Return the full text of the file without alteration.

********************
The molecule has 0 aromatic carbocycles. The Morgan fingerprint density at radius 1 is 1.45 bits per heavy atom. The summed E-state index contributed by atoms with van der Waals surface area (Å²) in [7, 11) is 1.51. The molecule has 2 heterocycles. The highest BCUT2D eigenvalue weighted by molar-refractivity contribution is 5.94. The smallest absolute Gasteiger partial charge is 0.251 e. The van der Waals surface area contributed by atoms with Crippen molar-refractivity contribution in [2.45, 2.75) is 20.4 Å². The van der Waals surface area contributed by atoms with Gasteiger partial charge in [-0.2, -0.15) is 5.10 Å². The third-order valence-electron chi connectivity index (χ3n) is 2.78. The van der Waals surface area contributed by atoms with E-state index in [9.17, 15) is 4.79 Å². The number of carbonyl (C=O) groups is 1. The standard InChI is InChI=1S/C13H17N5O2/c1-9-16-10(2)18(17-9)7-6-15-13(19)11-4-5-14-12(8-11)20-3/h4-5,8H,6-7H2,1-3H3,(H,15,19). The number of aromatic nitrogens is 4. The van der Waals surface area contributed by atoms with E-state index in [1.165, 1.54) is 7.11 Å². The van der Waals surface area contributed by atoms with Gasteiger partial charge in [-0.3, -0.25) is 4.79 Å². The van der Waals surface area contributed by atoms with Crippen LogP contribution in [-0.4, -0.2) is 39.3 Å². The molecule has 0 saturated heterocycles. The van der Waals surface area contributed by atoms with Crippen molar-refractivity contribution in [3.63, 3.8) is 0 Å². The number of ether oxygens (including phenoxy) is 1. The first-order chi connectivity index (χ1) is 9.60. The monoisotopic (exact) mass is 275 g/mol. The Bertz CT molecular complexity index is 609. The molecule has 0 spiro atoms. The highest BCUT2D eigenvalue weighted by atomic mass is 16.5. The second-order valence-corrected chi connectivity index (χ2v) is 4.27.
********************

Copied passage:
The molecule has 0 aromatic carbocycles. The Morgan fingerprint density at radius 1 is 1.45 bits per heavy atom. The summed E-state index contributed by atoms with van der Waals surface area (Å²) in [7, 11) is 1.51. The molecule has 2 heterocycles. The highest BCUT2D eigenvalue weighted by molar-refractivity contribution is 5.94. The smallest absolute Gasteiger partial charge is 0.251 e. The van der Waals surface area contributed by atoms with Crippen molar-refractivity contribution in [2.45, 2.75) is 20.4 Å². The van der Waals surface area contributed by atoms with Gasteiger partial charge in [-0.2, -0.15) is 5.10 Å². The third-order valence-electron chi connectivity index (χ3n) is 2.78. The van der Waals surface area contributed by atoms with E-state index in [9.17, 15) is 4.79 Å². The number of carbonyl (C=O) groups is 1. The standard InChI is InChI=1S/C13H17N5O2/c1-9-16-10(2)18(17-9)7-6-15-13(19)11-4-5-14-12(8-11)20-3/h4-5,8H,6-7H2,1-3H3,(H,15,19). The number of aromatic nitrogens is 4. The van der Waals surface area contributed by atoms with E-state index in [1.165, 1.54) is 7.11 Å². The van der Waals surface area contributed by atoms with Gasteiger partial charge in [-0.3, -0.25) is 4.79 Å². The van der Waals surface area contributed by atoms with Crippen LogP contribution in [-0.4, -0.2) is 39.3 Å². The molecule has 0 saturated heterocycles. The van der Waals surface area contributed by atoms with Crippen molar-refractivity contribution in [3.63, 3.8) is 0 Å². The number of ether oxygens (including phenoxy) is 1. The first-order chi connectivity index (χ1) is 9.60. The monoisotopic (exact) mass is 275 g/mol. The Bertz CT molecular complexity index is 609. The molecule has 0 spiro atoms. The highest BCUT2D eigenvalue weighted by atomic mass is 16.5. The second-order valence-corrected chi connectivity index (χ2v) is 4.27.